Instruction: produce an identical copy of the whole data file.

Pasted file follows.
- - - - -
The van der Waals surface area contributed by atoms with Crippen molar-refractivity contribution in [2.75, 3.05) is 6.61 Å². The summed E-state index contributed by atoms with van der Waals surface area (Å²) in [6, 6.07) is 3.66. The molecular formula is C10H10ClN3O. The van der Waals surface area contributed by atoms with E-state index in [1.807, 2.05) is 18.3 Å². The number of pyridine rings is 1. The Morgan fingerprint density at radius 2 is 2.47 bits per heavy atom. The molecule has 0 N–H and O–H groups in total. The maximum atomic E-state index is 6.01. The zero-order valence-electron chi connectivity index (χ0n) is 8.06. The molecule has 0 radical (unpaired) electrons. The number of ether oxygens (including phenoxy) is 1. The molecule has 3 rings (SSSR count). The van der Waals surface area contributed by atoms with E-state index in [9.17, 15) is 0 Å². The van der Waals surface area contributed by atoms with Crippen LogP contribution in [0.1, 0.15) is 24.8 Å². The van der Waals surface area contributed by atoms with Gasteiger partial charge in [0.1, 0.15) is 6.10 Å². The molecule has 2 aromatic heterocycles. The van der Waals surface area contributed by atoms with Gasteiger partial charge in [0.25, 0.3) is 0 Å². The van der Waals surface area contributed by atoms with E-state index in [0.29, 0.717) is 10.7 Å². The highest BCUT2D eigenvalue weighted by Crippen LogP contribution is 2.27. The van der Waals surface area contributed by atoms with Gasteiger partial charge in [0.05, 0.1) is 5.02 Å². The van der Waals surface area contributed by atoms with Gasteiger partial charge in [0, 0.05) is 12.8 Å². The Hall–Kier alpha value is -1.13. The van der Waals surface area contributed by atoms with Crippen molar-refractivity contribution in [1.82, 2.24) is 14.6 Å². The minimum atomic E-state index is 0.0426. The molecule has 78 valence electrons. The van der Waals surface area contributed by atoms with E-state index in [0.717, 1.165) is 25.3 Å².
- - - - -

The van der Waals surface area contributed by atoms with Crippen molar-refractivity contribution in [2.75, 3.05) is 6.61 Å². The summed E-state index contributed by atoms with van der Waals surface area (Å²) in [6, 6.07) is 3.66. The molecular formula is C10H10ClN3O. The van der Waals surface area contributed by atoms with E-state index in [1.807, 2.05) is 18.3 Å². The number of pyridine rings is 1. The Morgan fingerprint density at radius 2 is 2.47 bits per heavy atom. The molecule has 0 N–H and O–H groups in total. The maximum atomic E-state index is 6.01. The zero-order valence-electron chi connectivity index (χ0n) is 8.06. The molecule has 0 radical (unpaired) electrons. The number of ether oxygens (including phenoxy) is 1. The molecule has 3 rings (SSSR count). The van der Waals surface area contributed by atoms with E-state index in [9.17, 15) is 0 Å². The van der Waals surface area contributed by atoms with Crippen LogP contribution in [0.1, 0.15) is 24.8 Å². The van der Waals surface area contributed by atoms with Gasteiger partial charge in [0.1, 0.15) is 6.10 Å². The molecule has 2 aromatic heterocycles. The van der Waals surface area contributed by atoms with Gasteiger partial charge in [0.25, 0.3) is 0 Å². The van der Waals surface area contributed by atoms with E-state index in [0.29, 0.717) is 10.7 Å². The highest BCUT2D eigenvalue weighted by Crippen LogP contribution is 2.27. The van der Waals surface area contributed by atoms with Gasteiger partial charge in [0.05, 0.1) is 5.02 Å². The van der Waals surface area contributed by atoms with Gasteiger partial charge in [0, 0.05) is 12.8 Å². The Hall–Kier alpha value is -1.13. The van der Waals surface area contributed by atoms with Crippen molar-refractivity contribution in [1.82, 2.24) is 14.6 Å². The minimum atomic E-state index is 0.0426. The molecule has 78 valence electrons. The van der Waals surface area contributed by atoms with E-state index in [0.717, 1.165) is 25.3 Å².